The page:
LIVERPOOl seems to produce actors the way Eton produces cabinet ministers.

Just think of the Scouse success stories in acting; the McGann Brothers, David Morrissey, Jason Isaacs, Ian Hart, Alison Steadman, Ricky Tomlinson, Stephen Graham … and even Kim Catrall.

And Mark Moraghan of course, who’s enjoyed several long-running roles in the likes of Holby City, Casualty and Heartbeat.

Why does Liverpool throw them out, as it were, Mark?

“It’s possibly because of people such as The Beatles, Gerry Marsden and Ken Dodd,” he suggests.

“There was the Liverpool thing in the Sixties which sort of said success was possible.

“And there’s been that mentality in Liverpool as long as I can remember.”

The 56 year-old from Toxteth adds; “ I came through at the same time as the likes of David Morrisey and Ian hart. We did lunchtime theatre together and felt we could do anything.”

READ MORE: Munro fine tunes Captain Corelli's Mandolin to perfection

Now, Mark is starring in musical theatre show Little Miss Sunshine. Based on the Academy Award-winning film it tells of young Olive who has her heart set on winning the Little Miss Sunshine beauty contest.

And when an invitation to compete comes out of the blue, the Hoovers must pile into their rickety, yellow VW camper van.

Can it survive the 800-mile trip from New Mexico to California – and more importantly, can they?

There are potholes in every road, in the form of family differences.

And many of the differences are created by Grandpa, played by Mark.

“He’s such a great character,” says the actor. “He’s very non-PC. He likes to take drugs and have sex with lots of women.

“But he has lots of charm. And when he meets his granddaughter she wins him over and he becomes something of a reformed character.”

Are there any parallels with Mark Moraghan? “Yes,” he says, grinning. “I’m a bit of reformed character. But I don’t have any vices now, apart from my football team (Liverpool).

“I’m also a grandpa in real life, with four grandchildren. I’m 56 but I was a child bride, as they say.”

READ MORE: From bookies' broadcasting to fronting Peter McDougall's new play at Oran Mor

Mark Moraghan was always going to become an actor.

“It was always in my head, from the age of three or four. My Nan was a great storyteller and at family parties she would always command the rug in front of the fire. I’m sure that planted the idea in my head.

“Then in primary school my teacher saw something in me and I was cast as Peter Pan, in my very first role. I got the bug at that point.

“This continued at secondary school and I was in all the school plays.”

The acting life was confirmed when the BBC came calling, looking for young boys to appear in a Willy Russel drama.

“Me and my mate got the two leads,” says Mark, beaming in recall. “I got all this money from the BBC and thought to myself ‘This will do for me!’”

Acting life wasn’t always that easy. “I did lots of ordinary jobs along the way. I was carpenter, a drayman, a driver - while trying to keep the acting thing going alongside it.”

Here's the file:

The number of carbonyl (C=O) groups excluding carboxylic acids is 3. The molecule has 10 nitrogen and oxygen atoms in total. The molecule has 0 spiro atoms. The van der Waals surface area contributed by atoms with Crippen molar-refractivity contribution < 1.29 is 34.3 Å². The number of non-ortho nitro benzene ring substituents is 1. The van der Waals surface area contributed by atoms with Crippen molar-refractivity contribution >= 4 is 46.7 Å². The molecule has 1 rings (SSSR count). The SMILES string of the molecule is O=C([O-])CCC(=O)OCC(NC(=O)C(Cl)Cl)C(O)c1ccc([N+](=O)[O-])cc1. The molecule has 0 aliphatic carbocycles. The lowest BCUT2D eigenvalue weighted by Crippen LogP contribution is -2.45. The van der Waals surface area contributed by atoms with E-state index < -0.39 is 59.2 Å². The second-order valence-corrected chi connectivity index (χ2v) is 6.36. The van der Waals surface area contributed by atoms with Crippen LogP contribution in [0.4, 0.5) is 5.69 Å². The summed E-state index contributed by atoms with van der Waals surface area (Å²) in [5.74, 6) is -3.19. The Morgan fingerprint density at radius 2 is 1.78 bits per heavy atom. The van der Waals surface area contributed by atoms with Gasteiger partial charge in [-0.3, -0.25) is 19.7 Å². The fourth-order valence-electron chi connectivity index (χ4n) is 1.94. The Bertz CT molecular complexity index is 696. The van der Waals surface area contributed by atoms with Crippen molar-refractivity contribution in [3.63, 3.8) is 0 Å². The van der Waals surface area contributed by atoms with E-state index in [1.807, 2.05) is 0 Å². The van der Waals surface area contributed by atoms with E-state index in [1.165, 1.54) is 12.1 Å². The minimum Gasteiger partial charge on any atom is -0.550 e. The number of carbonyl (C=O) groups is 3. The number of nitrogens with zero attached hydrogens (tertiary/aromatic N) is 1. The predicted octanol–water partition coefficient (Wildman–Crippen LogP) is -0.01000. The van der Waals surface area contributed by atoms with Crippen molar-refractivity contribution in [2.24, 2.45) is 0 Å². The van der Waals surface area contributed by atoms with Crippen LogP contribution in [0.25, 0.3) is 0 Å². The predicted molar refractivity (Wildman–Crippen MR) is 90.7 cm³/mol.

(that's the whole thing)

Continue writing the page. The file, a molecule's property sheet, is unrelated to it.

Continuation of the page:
Mark adds; “Once you get the taste of a live audience however the life almost becomes a necessity.

“And I just love live theatre. Don’t get me wrong, I like TV too but it’s very different. And some actors can’t make the transition.

“Plus, you have to have other strings to your bow to make it in theatre.”

Mark has those strings. He’s also a singer.

“Nicky Campbell and me did an album together, a swing album and we toured for a year with a big band. With a musical such as Little Miss Sunshine it’s great to be able to combine the two.”

Had he seen the film? “I watched it after I got this part and when I knew what I was doing with the character.

“I realised how good it was and how brilliant Alan Arkin was in the role.”

What of the American beauty pageant concept, the dressing up of little girls to look like women?

“It’s touched on,” he says of the controversy. “But the theatre show pokes fun of that genre. Olive is not the typical little pageant queen. She aspires to be at first, but she’s a normal little kid who wears glasses.

“Personally, I find the whole idea of these beauty shows all very strange.”

Miss Sunshine is a road movie, a family travels across the states in a bus. Does it translate easily to the theatre?

“It does,” he says in enthusiastic voice. “There is some great invention in this show, with the bus on stage and coming out of the wall.

“And the chairs in the dining room look fifties WV camper van seats. It works really well.”

He talks about lifting the European cup with excitement in his voice. His passion is evident.

For all your breaking Glasgow news, click here, or head to our Facebook, Twitter and Instagram pages

Mark is delighted to be in Glasgow next week. “Glasgow and Liverpool are very similar, great working class cities. I think it has something to do with being cities on a river. And I’d put the Geordies into that category as well.”

And so many of us are of Irish descent. “Yes, me for sure. With my name.”

Could his name be a spelling mistake.

“I think you’ve hit the nail on the head there,” he says, smiling.

“It was really common for the immigrants when they landed to be given a name that was an approximation.”

Regardless, the name hasn’t stopped Mark’s acting success story. “There’s no such thing as an easy ride in this game,” he admits.

“But the parts seem to arrive when I need them. I think it’s more luck than design.

“Yet, if you stick at it and you’re determined then something comes along.”

Little Miss Sunshine, July 1-6, the King’s Theatre.